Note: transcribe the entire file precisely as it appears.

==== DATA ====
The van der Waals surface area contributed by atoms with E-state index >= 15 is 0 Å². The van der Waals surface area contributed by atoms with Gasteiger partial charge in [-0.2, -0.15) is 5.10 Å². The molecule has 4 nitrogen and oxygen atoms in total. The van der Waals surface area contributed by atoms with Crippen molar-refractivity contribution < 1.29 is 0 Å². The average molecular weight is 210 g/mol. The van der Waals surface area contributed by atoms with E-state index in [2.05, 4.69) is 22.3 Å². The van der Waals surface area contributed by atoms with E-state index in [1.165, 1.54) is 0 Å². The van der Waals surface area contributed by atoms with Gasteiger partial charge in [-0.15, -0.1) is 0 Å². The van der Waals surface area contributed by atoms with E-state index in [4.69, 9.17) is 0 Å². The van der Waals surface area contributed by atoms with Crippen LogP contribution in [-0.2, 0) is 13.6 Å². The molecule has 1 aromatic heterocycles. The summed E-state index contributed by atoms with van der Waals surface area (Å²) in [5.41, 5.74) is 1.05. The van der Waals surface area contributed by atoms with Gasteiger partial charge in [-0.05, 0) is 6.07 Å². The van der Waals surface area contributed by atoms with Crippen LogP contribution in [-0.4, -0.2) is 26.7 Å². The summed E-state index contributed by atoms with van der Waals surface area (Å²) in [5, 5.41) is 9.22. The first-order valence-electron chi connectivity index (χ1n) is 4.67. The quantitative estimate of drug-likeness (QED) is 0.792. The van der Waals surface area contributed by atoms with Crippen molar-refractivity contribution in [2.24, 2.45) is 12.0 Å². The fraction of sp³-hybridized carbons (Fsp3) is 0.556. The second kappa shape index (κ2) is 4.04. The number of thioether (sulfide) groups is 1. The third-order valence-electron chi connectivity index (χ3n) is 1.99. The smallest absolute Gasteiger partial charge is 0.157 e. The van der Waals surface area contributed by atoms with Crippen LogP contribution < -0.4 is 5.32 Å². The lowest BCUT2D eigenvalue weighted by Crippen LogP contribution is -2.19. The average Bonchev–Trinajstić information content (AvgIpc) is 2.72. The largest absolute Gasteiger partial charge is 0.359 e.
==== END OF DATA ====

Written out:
The van der Waals surface area contributed by atoms with E-state index >= 15 is 0 Å². The van der Waals surface area contributed by atoms with Gasteiger partial charge in [-0.2, -0.15) is 5.10 Å². The molecule has 4 nitrogen and oxygen atoms in total. The van der Waals surface area contributed by atoms with Crippen molar-refractivity contribution < 1.29 is 0 Å². The average molecular weight is 210 g/mol. The van der Waals surface area contributed by atoms with E-state index in [2.05, 4.69) is 22.3 Å². The van der Waals surface area contributed by atoms with E-state index in [1.165, 1.54) is 0 Å². The van der Waals surface area contributed by atoms with Gasteiger partial charge in [-0.15, -0.1) is 0 Å². The van der Waals surface area contributed by atoms with E-state index in [4.69, 9.17) is 0 Å². The van der Waals surface area contributed by atoms with Crippen LogP contribution in [-0.2, 0) is 13.6 Å². The molecule has 1 aromatic heterocycles. The summed E-state index contributed by atoms with van der Waals surface area (Å²) in [5.41, 5.74) is 1.05. The van der Waals surface area contributed by atoms with Gasteiger partial charge in [-0.05, 0) is 6.07 Å². The van der Waals surface area contributed by atoms with Crippen LogP contribution in [-0.4, -0.2) is 26.7 Å². The summed E-state index contributed by atoms with van der Waals surface area (Å²) in [5, 5.41) is 9.22. The first-order valence-electron chi connectivity index (χ1n) is 4.67. The quantitative estimate of drug-likeness (QED) is 0.792. The van der Waals surface area contributed by atoms with Crippen molar-refractivity contribution in [2.24, 2.45) is 12.0 Å². The fraction of sp³-hybridized carbons (Fsp3) is 0.556. The second kappa shape index (κ2) is 4.04. The number of thioether (sulfide) groups is 1. The third-order valence-electron chi connectivity index (χ3n) is 1.99. The smallest absolute Gasteiger partial charge is 0.157 e. The van der Waals surface area contributed by atoms with Crippen LogP contribution < -0.4 is 5.32 Å². The lowest BCUT2D eigenvalue weighted by Crippen LogP contribution is -2.19. The average Bonchev–Trinajstić information content (AvgIpc) is 2.72. The largest absolute Gasteiger partial charge is 0.359 e.